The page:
With Franklin Scheffner’s “Papillon” (1973), a tale of prisoners on Devils Island in French Guiana, Mr. Powell outfits Dustin Hoffman in small round glasses and ways to distinguish his appearance from other prisoners in uniform Find Played by Steve McQueen.

In an interview with the British Film Institute in 2016, Mr. Powell said, “I had to make them as weird as possible.” , And changing proportionally to give him a completely different physical appearance. “

The three films for which Mr. Powell won an Oscar were Period Peace.

In the 1937 cast of “Death on the Nile”, an Agatha Christie novel and set in Egypt, Bette Davis was with whom she met at the beginning of the process at her home.

“They had a gin and tonic, or something else, and he said, ‘Let’s go upstairs, you need to see what you’re working on,” Mr. Rand said. “She took off her clothes and stood there in her bra and panties.”

“They said she had beautiful skin,” he said.

For “Tess”, a adaptation of Thomas Hardy’s novel “Tess of the D’Arberilles”, Mr. Powell dressed the actors in Victorian attire, including Nastassja Kinski. On the blog The Film Experience, Claudio Alves wrote It was after Mr. Powell’s death that he paid “remarkable attention to detail, nifty tailoring, a keen eye for finding beauty in the rustic simplicity of the English countryside.”

Mr. Powell continued his collaboration with Mr. Polansky through a stage production of “Pirates” (1986) and “Manic” (1988) and “Amadeus” in Paris in which the director played Mozart.

In 1984, Mr. Powell designed costumes for “Indiana Jones and the Temple of Doom”, Mr. Spielberg’s prequel “The Lost Ark”. He then added Harrison Ford in the title role with Sean Connery as his father in 1989, “Indiana Jones and the Last Crusade”.

Deborah Nadoolman Landis, who designed the costumes for “Raiders”, said that when she first met Mr. Powell, she expressed her gratitude for creating a costume template for the Jones franchise.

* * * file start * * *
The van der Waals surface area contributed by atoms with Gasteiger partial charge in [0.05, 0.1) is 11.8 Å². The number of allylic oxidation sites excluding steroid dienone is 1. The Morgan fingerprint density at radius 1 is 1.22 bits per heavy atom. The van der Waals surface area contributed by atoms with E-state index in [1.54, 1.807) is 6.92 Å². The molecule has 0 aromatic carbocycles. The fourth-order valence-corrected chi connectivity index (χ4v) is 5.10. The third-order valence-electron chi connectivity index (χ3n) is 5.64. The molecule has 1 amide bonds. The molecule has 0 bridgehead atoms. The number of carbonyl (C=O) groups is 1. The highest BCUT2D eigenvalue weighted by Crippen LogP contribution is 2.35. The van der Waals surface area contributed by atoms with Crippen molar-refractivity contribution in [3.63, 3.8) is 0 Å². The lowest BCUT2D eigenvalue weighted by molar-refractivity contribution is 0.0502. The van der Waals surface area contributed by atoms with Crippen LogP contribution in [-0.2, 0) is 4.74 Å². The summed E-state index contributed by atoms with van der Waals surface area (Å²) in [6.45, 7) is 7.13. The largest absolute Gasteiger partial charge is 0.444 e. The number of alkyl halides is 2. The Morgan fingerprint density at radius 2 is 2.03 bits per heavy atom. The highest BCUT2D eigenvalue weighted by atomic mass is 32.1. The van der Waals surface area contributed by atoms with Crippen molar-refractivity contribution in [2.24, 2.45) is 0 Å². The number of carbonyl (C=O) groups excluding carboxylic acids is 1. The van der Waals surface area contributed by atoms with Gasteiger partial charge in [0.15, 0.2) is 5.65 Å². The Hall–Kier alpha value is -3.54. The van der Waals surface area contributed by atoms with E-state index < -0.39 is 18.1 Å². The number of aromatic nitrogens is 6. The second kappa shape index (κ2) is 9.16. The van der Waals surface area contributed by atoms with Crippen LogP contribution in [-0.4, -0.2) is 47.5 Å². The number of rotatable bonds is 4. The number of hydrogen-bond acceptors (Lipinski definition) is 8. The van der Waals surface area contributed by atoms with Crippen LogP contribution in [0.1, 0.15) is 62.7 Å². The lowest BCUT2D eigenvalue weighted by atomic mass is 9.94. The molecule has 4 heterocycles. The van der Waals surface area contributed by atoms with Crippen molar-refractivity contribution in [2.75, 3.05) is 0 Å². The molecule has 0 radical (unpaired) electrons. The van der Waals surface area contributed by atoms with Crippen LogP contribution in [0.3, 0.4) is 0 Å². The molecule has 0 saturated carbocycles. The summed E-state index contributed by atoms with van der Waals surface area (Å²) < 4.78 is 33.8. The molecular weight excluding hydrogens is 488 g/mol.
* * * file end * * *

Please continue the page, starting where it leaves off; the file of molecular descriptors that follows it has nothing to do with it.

He said, “When he introduced me, he looked at me and said, ‘Thank you.” Dr. Landis, David C. at UCLA School of Theater, Film and Television. Presided by the Kopley Center for Costume Design. “How could I not marry that man?”

For “Last Crusade”, Mr. Powell dressed Mr. Connery in a three-piece Harris tweed suit, bow tie and hat – a look he had based on his grandfather – to provide Mr. Ford’s leather jacket and counterpoint to Fedora . When filming was transferred from Venice to Petra, Mr. Powell admitted he had a problem.

“Sean has one thing about the heat, and he sweats like a pig,” Mr. Powell said in a BFI interview. He said: “Sean said, ‘There is no way to wear this Harris in Petra.’ So what we had to do was get a tweed-length picture of Harris, then screen-print it in a thin cotton swab. It cost a king’s ransom! “

Mr. Powell’s other film credits included Mr. Spielberg’s wig of “Hook” (the story of Peter Pan, with Mr. Hoffman as Captain Hook. King Charles II of Britain) and “Miss Potter” starring Renee Zellweger as Beatrix Matrix, author of the children’s book “The Tale of Peter Rabbit”.

No family members are alive.

During the filming of “Death on the Nile”, a new scene was written, requiring a new costume for Mia Farrow. Mr. Powell had enough silk to make pajama pants, but nothing to make from above. As he wandered around, he encountered his tailor’s mother cooking the paella and using a striped linen, which was covered in oil, garlic and olive oil.

“I felt that in an interview with Mr. Lodwick of the V&A Museum in 2018, Mr. Powell said,” It would be enough to create a little waistcoat. “Means to be, and we whispered this very beautiful waistcoat.